• Dependent Care FSAs May Reimburse Expenses for Children Who Reached Age 13. Under prior law, an employee’s child generally ceases to be a qualifying individual, eligible to have expenses reimbursed under the dependent care FSA, upon the child’s 13thbirthday. Under the Act, employees who have unused funds for children who reached age 13 during the last dependent care FSA plan year for which the open enrollment period was on or before January 31, 2020, may continue to treat the child as eligible up to age 14 for the remainder of such plan year and, to the extent a balance remains at the end of the plan year, the following plan year until the child turns age 14 (but only with respect to the unused amount). 
  • Prospective Health FSA and Dependent Care FSA Election Changes May Be Made for Any Reason for Plan Years Ending in 2021. Under prior law, health FSA and dependent care FSA elections could not be changed midyear absent a permissible election change event. In response to COVID-19, the IRS issued guidance in IRS Notice 2020-29, which allowed employers to amend their cafeteria plans to make election changes in 2020. The Act extends this flexibility another year and allows employers to amend their cafeteria plans to permit employees to prospectively change their health FSA or dependent care FSA election during plan years ending in 2021 without experiencing a permitted change in status election event.

    To ease the administrative burden of implementing multiple changes, employers may consider limiting the number of election changes that participants can make in the year. In addition, to minimize financial exposure as a result of experience losses under the health FSA because of the uniform coverage rule, employers may limit new annual participant election amounts to the greater of the amount contributed in 2021 and the amount of reimbursements received in 2021 as of the date of the election.

All of the above provisions are optional.

Plan Amendments May Be Retroactive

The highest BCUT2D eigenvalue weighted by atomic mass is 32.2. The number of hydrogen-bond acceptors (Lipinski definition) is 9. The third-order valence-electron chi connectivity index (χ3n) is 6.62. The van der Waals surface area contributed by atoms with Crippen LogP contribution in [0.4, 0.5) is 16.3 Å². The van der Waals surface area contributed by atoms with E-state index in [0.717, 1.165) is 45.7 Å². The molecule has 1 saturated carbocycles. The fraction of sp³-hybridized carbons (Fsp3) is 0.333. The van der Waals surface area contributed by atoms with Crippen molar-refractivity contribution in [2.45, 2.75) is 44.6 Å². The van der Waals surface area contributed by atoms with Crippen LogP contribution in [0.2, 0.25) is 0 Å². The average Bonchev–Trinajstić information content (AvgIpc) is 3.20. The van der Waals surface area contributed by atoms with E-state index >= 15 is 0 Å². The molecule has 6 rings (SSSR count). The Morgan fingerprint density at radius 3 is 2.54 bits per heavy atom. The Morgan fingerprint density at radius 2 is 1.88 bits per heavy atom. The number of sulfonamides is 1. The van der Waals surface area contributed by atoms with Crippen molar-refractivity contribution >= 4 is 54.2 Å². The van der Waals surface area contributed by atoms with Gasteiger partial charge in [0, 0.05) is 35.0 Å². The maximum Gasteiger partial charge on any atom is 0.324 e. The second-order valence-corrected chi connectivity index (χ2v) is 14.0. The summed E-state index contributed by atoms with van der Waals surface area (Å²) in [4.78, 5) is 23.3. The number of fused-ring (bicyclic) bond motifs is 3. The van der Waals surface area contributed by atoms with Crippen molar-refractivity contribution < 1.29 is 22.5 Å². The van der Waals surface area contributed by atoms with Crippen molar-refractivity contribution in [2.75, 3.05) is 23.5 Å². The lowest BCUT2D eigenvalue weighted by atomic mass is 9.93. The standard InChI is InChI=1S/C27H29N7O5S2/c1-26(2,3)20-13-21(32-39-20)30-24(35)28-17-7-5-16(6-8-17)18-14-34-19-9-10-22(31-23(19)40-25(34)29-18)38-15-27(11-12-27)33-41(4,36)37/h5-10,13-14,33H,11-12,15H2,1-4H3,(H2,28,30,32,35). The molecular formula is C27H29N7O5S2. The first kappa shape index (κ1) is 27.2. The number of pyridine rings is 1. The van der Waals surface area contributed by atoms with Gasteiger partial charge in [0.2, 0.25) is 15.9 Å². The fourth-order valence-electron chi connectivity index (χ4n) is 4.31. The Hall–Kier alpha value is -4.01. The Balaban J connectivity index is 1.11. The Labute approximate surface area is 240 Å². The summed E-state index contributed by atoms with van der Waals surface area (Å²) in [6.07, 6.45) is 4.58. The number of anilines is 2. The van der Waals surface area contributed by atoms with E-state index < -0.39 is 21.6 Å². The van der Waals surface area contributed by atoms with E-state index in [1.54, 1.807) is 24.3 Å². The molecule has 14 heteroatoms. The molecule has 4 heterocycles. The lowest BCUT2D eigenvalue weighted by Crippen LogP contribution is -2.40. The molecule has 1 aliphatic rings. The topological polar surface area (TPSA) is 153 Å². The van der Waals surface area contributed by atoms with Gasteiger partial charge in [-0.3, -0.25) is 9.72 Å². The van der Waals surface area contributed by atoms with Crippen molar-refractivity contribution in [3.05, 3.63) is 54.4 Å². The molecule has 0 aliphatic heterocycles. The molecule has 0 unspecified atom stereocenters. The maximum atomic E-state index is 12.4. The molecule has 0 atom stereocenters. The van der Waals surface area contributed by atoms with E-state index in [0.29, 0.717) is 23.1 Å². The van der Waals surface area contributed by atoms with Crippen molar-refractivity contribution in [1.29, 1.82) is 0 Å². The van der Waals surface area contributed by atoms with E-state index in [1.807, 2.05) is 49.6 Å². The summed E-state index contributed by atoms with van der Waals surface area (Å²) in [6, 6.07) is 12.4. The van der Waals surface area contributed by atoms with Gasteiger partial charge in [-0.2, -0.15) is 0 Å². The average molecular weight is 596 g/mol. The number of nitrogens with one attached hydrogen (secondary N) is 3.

Employers wishing to offer any of these optional FSA provisions must amend their cafeteria plan to incorporate the changes. The deadline for employers to adopt the amendments is the last day of the first calendar year beginning after the end of the plan year in which the amendment is effective (so long as the plan is operated consistent with the amendment during the retroactive period). For example, employers must adopt amendments that are effective as of January 1, 2021, by December 31, 2022. 

Special Considerations for Employers with HDHP/HSAs

For health FSAs, the grace period and carryover options appear to be identical. However, these options can have different impacts on an employee’s ability to contribute to an HSA.

A general purpose health FSA is considered “disqualifying” coverage for HSA purposes because the FSA provides first dollar coverage before the deductible is met. Employers that have participants who switched from a non-HDHP plan to a HDHP/HSA plan for the 2021 plan year may want to choose the carryover (rather than the extended grace period) because an employer can design the plan so that those monies can be automatically converted to a limited purpose FSA (i.e., one that only covers eligible dental and vision expenses) for these participants to avoid HSA disruption. Under existing guidance, other options to avoid HSA disruption as a result of a carryover feature are to allow a participant to choose to convert the carryover funds to a limited purpose carryover or to allow the participant to waive and forfeit the carryover amount.